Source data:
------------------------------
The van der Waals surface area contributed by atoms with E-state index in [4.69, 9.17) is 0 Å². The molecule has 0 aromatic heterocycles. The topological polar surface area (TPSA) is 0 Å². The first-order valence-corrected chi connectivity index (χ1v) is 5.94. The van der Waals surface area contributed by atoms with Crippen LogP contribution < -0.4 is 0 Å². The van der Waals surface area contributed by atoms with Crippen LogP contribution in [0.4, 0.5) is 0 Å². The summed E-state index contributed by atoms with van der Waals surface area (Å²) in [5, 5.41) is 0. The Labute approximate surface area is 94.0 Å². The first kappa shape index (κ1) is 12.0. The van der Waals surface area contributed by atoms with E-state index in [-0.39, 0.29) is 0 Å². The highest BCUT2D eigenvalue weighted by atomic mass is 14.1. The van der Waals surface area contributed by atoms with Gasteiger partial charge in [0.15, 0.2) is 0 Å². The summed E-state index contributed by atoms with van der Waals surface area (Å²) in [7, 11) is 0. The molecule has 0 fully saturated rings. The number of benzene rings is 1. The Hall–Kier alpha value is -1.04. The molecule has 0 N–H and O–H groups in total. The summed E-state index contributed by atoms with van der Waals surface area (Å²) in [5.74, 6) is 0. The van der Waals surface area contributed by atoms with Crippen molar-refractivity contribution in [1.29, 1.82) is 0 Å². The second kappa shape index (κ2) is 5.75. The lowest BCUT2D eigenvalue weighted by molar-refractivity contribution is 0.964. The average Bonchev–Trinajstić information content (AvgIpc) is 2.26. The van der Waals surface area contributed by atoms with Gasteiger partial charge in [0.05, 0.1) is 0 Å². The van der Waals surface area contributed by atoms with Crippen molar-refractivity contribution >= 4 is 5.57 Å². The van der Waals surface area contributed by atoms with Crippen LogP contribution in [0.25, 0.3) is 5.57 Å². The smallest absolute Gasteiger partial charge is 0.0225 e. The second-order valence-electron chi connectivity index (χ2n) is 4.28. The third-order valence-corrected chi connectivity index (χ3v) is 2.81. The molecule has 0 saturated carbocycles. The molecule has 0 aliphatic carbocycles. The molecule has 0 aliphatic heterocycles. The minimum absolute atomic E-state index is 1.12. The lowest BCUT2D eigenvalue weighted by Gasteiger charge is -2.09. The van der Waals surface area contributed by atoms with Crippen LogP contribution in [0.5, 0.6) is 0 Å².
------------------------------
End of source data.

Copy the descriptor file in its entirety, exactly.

The van der Waals surface area contributed by atoms with E-state index in [4.69, 9.17) is 0 Å². The molecule has 0 aromatic heterocycles. The topological polar surface area (TPSA) is 0 Å². The first-order valence-corrected chi connectivity index (χ1v) is 5.94. The van der Waals surface area contributed by atoms with Crippen LogP contribution < -0.4 is 0 Å². The van der Waals surface area contributed by atoms with Crippen LogP contribution in [0.4, 0.5) is 0 Å². The summed E-state index contributed by atoms with van der Waals surface area (Å²) in [5, 5.41) is 0. The Labute approximate surface area is 94.0 Å². The first kappa shape index (κ1) is 12.0. The van der Waals surface area contributed by atoms with E-state index in [-0.39, 0.29) is 0 Å². The highest BCUT2D eigenvalue weighted by atomic mass is 14.1. The van der Waals surface area contributed by atoms with Gasteiger partial charge in [0.15, 0.2) is 0 Å². The summed E-state index contributed by atoms with van der Waals surface area (Å²) in [7, 11) is 0. The molecule has 0 fully saturated rings. The number of benzene rings is 1. The Hall–Kier alpha value is -1.04. The molecule has 0 N–H and O–H groups in total. The summed E-state index contributed by atoms with van der Waals surface area (Å²) in [5.74, 6) is 0. The van der Waals surface area contributed by atoms with Crippen molar-refractivity contribution in [1.29, 1.82) is 0 Å². The second kappa shape index (κ2) is 5.75. The lowest BCUT2D eigenvalue weighted by molar-refractivity contribution is 0.964. The average Bonchev–Trinajstić information content (AvgIpc) is 2.26. The van der Waals surface area contributed by atoms with Gasteiger partial charge in [0.05, 0.1) is 0 Å². The van der Waals surface area contributed by atoms with Crippen molar-refractivity contribution >= 4 is 5.57 Å². The van der Waals surface area contributed by atoms with Crippen LogP contribution in [0.25, 0.3) is 5.57 Å². The smallest absolute Gasteiger partial charge is 0.0225 e. The second-order valence-electron chi connectivity index (χ2n) is 4.28. The third-order valence-corrected chi connectivity index (χ3v) is 2.81. The molecule has 0 saturated carbocycles. The molecule has 0 aliphatic carbocycles. The molecule has 0 aliphatic heterocycles. The minimum absolute atomic E-state index is 1.12. The lowest BCUT2D eigenvalue weighted by Gasteiger charge is -2.09. The van der Waals surface area contributed by atoms with Crippen LogP contribution in [0.5, 0.6) is 0 Å².